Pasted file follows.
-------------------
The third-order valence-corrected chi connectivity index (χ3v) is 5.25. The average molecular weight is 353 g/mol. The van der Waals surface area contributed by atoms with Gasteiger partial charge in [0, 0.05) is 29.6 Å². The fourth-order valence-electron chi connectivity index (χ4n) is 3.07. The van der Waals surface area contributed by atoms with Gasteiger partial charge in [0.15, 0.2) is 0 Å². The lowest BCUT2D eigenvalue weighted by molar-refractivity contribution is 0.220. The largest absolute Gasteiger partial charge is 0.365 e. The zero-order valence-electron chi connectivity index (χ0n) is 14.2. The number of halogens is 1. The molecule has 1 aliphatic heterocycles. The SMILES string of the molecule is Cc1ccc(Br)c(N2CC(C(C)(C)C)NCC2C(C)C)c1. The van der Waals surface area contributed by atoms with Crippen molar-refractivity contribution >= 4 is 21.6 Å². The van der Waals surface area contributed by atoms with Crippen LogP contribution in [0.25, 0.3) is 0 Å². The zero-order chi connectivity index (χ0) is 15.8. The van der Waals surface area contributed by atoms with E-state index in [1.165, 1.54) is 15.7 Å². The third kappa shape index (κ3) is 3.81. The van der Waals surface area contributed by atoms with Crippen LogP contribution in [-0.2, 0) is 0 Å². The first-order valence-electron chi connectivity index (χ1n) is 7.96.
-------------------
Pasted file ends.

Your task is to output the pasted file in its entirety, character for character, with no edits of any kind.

The third-order valence-corrected chi connectivity index (χ3v) is 5.25. The average molecular weight is 353 g/mol. The van der Waals surface area contributed by atoms with Gasteiger partial charge in [0, 0.05) is 29.6 Å². The fourth-order valence-electron chi connectivity index (χ4n) is 3.07. The van der Waals surface area contributed by atoms with Gasteiger partial charge in [0.15, 0.2) is 0 Å². The lowest BCUT2D eigenvalue weighted by molar-refractivity contribution is 0.220. The largest absolute Gasteiger partial charge is 0.365 e. The zero-order valence-electron chi connectivity index (χ0n) is 14.2. The number of halogens is 1. The molecule has 1 aliphatic heterocycles. The SMILES string of the molecule is Cc1ccc(Br)c(N2CC(C(C)(C)C)NCC2C(C)C)c1. The van der Waals surface area contributed by atoms with Crippen molar-refractivity contribution >= 4 is 21.6 Å². The van der Waals surface area contributed by atoms with Crippen LogP contribution in [0.25, 0.3) is 0 Å². The zero-order chi connectivity index (χ0) is 15.8. The van der Waals surface area contributed by atoms with E-state index in [1.165, 1.54) is 15.7 Å². The third kappa shape index (κ3) is 3.81. The van der Waals surface area contributed by atoms with Crippen LogP contribution in [-0.2, 0) is 0 Å². The first-order valence-electron chi connectivity index (χ1n) is 7.96.